Another Linkin Park single, the slow-building, aggressive "Crawling," was featured in South London DJ and producer Endgame's FACT mix via Age Reform's Lotic edit. Elsewhere, Qween Beat producer Skyshaker's "Bring Me to Life" bootleg plunged Evanescence's Grammy Award-winning hit into murkier, dembow-driven depths. What all of these productions had in common was that on paper, they should be absolute messes, gimmicky mashups that are less than the sum of their parts. Instead, by tapping into these tracks' raw emotional vulnerability and giving them new backbones, they've been able to create music that simultaneously sounds like yesteryear and now. These edits are traded like Pokemon cards between their creators, and have found a nostalgic audience of tastemakers and fans worldwide.


A decade and a half before Amy Lee replaced Aaliyah as the a cappella of choice for SoundCloud auteurs, I was listening to questionable alt-rock and nu-metal while growing up as a teenager in rural Nova Scotia. While I eagerly absorbed my father's record collection, my shelves also included more sullen fare by the likes of Three Days Grace, Puddle of Mudd, and the Daredevil soundtrack featuring both "Bring Me to Life" and Drowning Pool's Rob Zombie-assisted "The Man Without Fear." At the top of the heap was a burnt copy of Linkin Park's 2000 debut album Hybrid Theory, tracklist scrawled in Sharpie, and the band's 2003 quadruple platinum-selling follow-up, Meteora.

I couldn't identify with Chester Bennington's lyrics about adolescent drug abuse and his parents' divorce, but as someone who often struggled with making friends, I connected to the themes of failed relationships and loneliness. Though tracks like "Faint" and "Somewhere I Belong" were staples of my cross-country running playlists, I never heard them on local radio, or being played at high school dances (more of a "Save a Horse (Ride a Cowboy)" crowd). The somber "In the End" felt better suited to solo bedroom listening, and I would have found it disorienting to hear the track in a group setting. Little did I know those groups that I idolized had their sights on crossing genres from the beginning.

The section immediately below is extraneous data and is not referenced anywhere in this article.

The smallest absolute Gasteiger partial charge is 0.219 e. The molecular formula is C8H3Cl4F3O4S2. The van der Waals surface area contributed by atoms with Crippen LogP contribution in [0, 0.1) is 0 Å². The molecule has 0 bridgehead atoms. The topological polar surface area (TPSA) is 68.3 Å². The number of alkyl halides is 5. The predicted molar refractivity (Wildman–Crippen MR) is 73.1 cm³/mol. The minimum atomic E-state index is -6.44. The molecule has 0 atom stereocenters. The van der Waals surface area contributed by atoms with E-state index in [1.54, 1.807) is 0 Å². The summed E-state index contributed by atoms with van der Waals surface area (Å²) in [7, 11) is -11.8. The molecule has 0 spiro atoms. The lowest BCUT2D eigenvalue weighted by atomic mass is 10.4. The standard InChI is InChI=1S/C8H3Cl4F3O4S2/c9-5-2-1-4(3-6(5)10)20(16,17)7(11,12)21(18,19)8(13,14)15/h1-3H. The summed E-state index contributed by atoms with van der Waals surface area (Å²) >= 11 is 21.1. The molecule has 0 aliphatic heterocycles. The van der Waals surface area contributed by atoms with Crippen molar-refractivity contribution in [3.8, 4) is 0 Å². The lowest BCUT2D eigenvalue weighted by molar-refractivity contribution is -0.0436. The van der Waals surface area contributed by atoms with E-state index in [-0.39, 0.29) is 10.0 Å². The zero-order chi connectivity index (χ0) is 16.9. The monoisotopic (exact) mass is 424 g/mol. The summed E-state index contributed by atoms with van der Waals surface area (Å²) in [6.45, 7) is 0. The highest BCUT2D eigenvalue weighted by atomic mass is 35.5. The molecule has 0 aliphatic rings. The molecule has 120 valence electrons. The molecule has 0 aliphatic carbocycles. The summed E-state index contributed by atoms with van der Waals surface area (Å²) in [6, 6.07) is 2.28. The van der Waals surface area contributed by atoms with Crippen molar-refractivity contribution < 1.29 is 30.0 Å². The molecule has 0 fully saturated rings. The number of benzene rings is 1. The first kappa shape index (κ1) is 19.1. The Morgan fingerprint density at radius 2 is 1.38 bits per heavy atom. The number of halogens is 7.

"Hip-hop was the main thing I grew up on, but then we started listening to artists like the Prodigy, Aphex Twin, Squarepusher, DJ Shadow, and the jungle/drum and bass stuff that was happening at the time," guitarist, keyboardist, and co-vocalist Mike Shinoda tells THUMP of Linkin Park's early beginnings. "I also loved Depeche Mode, Ministry, Nine Inch Nails, Deftones, and industrial music. Part of our goal from day one was blending all that stuff, hence the album title, Hybrid Theory."